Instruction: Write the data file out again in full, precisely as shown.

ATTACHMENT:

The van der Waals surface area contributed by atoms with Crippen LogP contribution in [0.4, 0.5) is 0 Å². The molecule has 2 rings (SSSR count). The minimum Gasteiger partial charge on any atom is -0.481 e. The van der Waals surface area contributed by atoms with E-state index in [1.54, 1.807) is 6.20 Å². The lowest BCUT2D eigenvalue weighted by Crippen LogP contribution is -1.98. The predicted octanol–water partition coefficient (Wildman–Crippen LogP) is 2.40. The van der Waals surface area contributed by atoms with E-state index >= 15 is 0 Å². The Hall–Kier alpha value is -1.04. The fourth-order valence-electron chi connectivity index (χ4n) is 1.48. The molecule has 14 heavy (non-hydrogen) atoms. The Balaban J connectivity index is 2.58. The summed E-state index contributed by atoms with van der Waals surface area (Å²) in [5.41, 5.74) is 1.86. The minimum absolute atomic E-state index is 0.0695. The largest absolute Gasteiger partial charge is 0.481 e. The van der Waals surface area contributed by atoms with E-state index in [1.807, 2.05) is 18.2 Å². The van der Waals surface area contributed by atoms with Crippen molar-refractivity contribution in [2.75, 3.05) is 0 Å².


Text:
The van der Waals surface area contributed by atoms with Crippen LogP contribution in [0.4, 0.5) is 0 Å². The molecule has 2 rings (SSSR count). The minimum Gasteiger partial charge on any atom is -0.481 e. The van der Waals surface area contributed by atoms with E-state index in [1.54, 1.807) is 6.20 Å². The lowest BCUT2D eigenvalue weighted by Crippen LogP contribution is -1.98. The predicted octanol–water partition coefficient (Wildman–Crippen LogP) is 2.40. The van der Waals surface area contributed by atoms with E-state index >= 15 is 0 Å². The Hall–Kier alpha value is -1.04. The fourth-order valence-electron chi connectivity index (χ4n) is 1.48. The molecule has 14 heavy (non-hydrogen) atoms. The Balaban J connectivity index is 2.58. The summed E-state index contributed by atoms with van der Waals surface area (Å²) in [5.41, 5.74) is 1.86. The minimum absolute atomic E-state index is 0.0695. The largest absolute Gasteiger partial charge is 0.481 e. The van der Waals surface area contributed by atoms with E-state index in [1.807, 2.05) is 18.2 Å². The van der Waals surface area contributed by atoms with Crippen molar-refractivity contribution in [2.75, 3.05) is 0 Å².